This is slightly unrelated. I was looking up some research on this topic and an article mentioned as follows: "So, fermented soy is of benefit and unfermented soy is not. It is not only soy that needs to be fermented but whole-grains as well. In fact, grains (apart from millet, buckwheat and couscous) and legumes are best consumed after soaking them for 48-72 hours prior to cooking, which allows fermentation to take place. " Should I add this to my cooking time during the week? What do you guys think??
I am almost 40 and know that I should keep soy limited. But just having made this transition, I am struggling with finding dairy alternatives for certain recipes. Last night I made a Broccoli soup, which was delicous, but because I only used 1/2 of the recommended soy milk, it was watery. What would be an alternative to use in the soup? I think almond milk wouldn't be a good compliment taste wise, and I think rice milk would be too watery.
What about Soy milk for children? I have two boys who love to drink the flavored kind and I read it can cause (dare I say) man breasts and other horrible problems in men. Is this true and how much is a safe daily amount? Also Do you think it causes weight gain in women?
Dear Dawn,I just made my own rice milk the other day, and I think that might help solve your problem, at least for things like soup and sauces. I was craving macaroni and cheese, and I wanted a gooey, cheesy sauce, not something watery and blah. The rice milk you make yourself is more like rice cream, and it has a thick, rich consistency. I haven't tried it in soups, but it made the best "cheese" sauce! I was very happy. I bet you could use it in soup!
Here's how I made my rice milk (there are tons of variations out there)Put 1/2 cup of brown rice and 6 cups of water in a large saucepan and bring it to a boil. Then, cover and simmer for 3 hours (you don't need to be there watching it, just in the house perhaps). When it's done, you'll have something that looks like congee (a chinese rice soup). Add sweetener to taste (I used 2 or 3 tablespoons maple syrup but you can use less or more), a tiny dash of vanilla extract, and stir it in. Pour the mixture into a blender and liquefy for 2 to 3 minutes. Do it in batches so as not to overload the blender. Then, pour your milk into mason jars and enjoy! I love it in my tea, plain, and like I said, in my "creamy cheese" sauce!
Unfermented Soy (which includes soy milk and tofu) is not the healthy way to have soy products on a regular basis, especially with children. I've read that it messes with their hormones and has been linked to premature puberty in girls and late onset of puberty for boys. Fermented soy is the soy with nutritional benefits (soy sauce, tempeh, natti). I also don't care for soy based "meats". Anything that processed, even if it's vegan, can't be very good for you. Also a lot of those products are super high in sodium, which is not great. Again, it's not good on a regular basis, as an every day food... of course we all need treats now and then ;) And like Alicia said earlier, it's about where you are on the journey and slowly making better choices from wherever you are at.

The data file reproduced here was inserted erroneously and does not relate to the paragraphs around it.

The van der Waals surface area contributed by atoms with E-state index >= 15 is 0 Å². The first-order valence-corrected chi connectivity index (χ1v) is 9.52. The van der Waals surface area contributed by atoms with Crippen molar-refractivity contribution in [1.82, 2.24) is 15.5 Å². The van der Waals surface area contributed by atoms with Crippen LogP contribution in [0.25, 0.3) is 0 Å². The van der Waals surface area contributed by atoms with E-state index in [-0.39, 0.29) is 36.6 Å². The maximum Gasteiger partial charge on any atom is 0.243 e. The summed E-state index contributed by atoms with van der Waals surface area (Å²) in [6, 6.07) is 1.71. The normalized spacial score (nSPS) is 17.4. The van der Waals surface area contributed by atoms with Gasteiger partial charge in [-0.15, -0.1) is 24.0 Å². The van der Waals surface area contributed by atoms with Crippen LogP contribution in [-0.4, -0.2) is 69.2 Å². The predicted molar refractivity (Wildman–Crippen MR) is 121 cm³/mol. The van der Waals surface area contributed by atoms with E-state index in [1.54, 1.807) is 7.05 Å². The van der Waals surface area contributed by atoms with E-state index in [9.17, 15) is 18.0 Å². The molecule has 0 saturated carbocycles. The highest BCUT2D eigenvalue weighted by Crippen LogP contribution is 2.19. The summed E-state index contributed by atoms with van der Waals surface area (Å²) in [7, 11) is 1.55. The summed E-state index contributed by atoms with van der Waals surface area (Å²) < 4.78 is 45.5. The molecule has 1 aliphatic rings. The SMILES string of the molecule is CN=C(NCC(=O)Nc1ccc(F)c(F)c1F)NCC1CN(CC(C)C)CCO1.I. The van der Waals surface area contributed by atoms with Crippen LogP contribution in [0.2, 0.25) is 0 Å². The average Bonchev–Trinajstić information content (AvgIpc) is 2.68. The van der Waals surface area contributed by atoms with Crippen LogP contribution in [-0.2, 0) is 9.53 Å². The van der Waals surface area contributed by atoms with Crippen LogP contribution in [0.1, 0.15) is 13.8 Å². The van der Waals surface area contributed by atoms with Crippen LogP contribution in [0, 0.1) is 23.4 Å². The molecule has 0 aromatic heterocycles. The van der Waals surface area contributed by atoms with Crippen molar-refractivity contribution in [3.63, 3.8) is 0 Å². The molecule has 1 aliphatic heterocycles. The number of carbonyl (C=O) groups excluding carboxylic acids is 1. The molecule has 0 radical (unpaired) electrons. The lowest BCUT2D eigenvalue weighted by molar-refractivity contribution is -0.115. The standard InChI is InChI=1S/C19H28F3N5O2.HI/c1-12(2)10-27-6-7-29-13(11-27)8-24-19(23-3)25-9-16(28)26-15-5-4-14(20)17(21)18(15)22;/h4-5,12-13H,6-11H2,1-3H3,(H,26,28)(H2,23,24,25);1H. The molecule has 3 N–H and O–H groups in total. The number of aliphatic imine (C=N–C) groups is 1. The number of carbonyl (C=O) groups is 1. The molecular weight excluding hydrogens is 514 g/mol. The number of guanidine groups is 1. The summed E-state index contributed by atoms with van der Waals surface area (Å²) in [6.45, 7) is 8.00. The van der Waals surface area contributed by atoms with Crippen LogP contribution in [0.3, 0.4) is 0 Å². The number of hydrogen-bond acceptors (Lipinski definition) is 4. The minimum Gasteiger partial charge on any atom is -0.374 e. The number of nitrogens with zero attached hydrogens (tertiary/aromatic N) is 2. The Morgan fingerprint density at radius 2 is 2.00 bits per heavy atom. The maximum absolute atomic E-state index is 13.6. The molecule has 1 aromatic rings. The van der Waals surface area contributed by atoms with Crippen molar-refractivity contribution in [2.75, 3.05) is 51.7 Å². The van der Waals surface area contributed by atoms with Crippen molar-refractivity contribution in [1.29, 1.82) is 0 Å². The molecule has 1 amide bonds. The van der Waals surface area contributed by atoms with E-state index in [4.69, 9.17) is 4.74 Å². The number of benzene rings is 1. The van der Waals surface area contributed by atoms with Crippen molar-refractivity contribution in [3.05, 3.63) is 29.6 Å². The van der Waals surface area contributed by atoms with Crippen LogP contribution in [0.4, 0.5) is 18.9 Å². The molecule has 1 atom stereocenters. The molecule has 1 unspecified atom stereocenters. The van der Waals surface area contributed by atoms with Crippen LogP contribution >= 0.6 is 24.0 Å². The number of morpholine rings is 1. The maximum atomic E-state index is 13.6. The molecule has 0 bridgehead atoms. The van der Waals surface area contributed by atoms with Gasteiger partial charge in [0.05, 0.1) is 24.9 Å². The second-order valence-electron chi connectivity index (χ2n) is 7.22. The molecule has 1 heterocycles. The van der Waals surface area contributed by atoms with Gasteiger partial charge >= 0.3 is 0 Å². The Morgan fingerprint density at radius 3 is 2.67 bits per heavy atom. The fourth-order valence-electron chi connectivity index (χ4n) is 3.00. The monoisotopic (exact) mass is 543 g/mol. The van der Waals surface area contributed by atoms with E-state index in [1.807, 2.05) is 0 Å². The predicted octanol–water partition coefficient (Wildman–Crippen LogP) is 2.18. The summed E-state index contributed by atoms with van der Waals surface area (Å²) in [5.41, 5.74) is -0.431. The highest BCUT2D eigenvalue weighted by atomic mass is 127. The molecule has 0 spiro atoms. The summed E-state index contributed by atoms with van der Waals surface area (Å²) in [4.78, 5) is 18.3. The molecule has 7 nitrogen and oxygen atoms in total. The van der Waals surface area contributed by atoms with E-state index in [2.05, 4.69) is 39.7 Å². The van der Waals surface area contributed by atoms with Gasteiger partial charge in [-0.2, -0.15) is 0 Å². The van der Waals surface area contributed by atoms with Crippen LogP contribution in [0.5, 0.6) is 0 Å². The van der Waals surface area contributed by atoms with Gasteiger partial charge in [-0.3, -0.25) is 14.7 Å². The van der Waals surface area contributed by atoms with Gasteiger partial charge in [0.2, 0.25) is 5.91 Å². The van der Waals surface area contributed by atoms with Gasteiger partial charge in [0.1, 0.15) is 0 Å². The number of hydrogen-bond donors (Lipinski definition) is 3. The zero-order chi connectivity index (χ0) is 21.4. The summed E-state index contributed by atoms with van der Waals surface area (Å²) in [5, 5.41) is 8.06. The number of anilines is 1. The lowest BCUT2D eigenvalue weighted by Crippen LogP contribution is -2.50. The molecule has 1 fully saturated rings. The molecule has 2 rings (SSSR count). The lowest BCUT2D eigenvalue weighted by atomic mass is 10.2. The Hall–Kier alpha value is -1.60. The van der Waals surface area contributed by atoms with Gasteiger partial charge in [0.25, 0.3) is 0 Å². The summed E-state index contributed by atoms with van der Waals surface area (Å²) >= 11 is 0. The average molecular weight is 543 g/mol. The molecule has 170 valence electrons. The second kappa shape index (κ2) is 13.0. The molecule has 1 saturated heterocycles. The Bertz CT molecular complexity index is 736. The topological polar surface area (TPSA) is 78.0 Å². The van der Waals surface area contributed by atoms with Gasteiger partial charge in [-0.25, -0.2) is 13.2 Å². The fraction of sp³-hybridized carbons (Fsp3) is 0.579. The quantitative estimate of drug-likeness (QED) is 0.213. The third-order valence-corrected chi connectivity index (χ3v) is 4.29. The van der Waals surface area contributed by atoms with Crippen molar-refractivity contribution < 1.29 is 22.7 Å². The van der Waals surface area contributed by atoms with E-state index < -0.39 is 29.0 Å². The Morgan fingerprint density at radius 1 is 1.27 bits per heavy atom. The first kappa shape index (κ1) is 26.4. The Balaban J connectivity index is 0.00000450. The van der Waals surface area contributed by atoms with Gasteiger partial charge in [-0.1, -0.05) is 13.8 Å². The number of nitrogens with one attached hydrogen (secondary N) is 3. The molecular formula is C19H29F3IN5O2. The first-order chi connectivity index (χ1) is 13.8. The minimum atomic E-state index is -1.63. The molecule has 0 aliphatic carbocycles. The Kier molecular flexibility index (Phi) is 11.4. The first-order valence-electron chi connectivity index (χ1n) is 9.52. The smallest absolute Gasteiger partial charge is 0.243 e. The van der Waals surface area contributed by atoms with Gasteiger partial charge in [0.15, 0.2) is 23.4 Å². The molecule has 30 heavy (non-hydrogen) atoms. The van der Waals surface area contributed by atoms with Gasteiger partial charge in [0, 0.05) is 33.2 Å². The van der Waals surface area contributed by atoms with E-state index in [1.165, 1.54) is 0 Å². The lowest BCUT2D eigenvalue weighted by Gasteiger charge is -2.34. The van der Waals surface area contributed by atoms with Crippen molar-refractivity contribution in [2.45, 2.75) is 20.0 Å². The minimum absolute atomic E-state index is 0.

Of course! I came up with it today, although I'm sure there are tons of recipes like it!:) There are no real measurements, as I improvised and usually taste test as I go (which I recommend!). The recipe serves one and I will do my best to estimate the measurements, although this recipe should always be taste tested since it is very easy!! :) Place a small sauce pan (shallow is actually preferred) on medium heat. Add between 1 and two tablespoons of olive oil, enough to thinly cover the bottom of the pan. Add a nice-sized sliver of earth balance vegan butter, approximately the amount that comes in those restaurant butter packets if not a little more. Mix it into the olive oil until it melts; the mixture should be bubbling a bit :). Then, add as much homemade rice milk as you want sauce, about 1/2 cup or less. It's important that the rice milk be homemade because it should be creamy and thick without being too sweet. Stir that in and turn down the heat a notch or two. Keep whisking with a fork and add generous amounts of nutritional yeast, enough to give the sauce a rich yellow color and slightly more thickness. Add a sprinkling of salt and taste the mixture. Add more salt or more yeast depending on how you like your cheesy sauce. Keep whisking with the fork to keep it from burning. When you are satisfied with the taste, add a pinch of corn starch to thicken, whisk until desired thickness is achieved and take it off the heat. Pour onto macaroni, rice, broccoli, etc! When I make it again, I'll pay attention to measurements in case "guestimating" isn't your thing! Let me know if you try it or refine it, please? PS. In case there are some very new new vegans out there, nutritional yeast is not the same as bread yeast. It is little yellow flakes that are light weight, sold at health food stores usually in clear bags...not very expensive.
Evie, it sounds dreamy...AND easy, thank goodness - LOL! Thanks a million, I will definitely keep you posted! I'll tell ya what - I think I have almost everything here - I'll look toward making it this week if all goes to plan. :)
Hi Karen!!!! How are ya-girl?????? :)) For anyone who wants current info on soy--check out soyconnection.com. Recent research suggests that soy may also lower risk of prostate, colon and breast cancers as well as osteoporosis and other bone health problems, and alleviate hot flashes associated with menopause.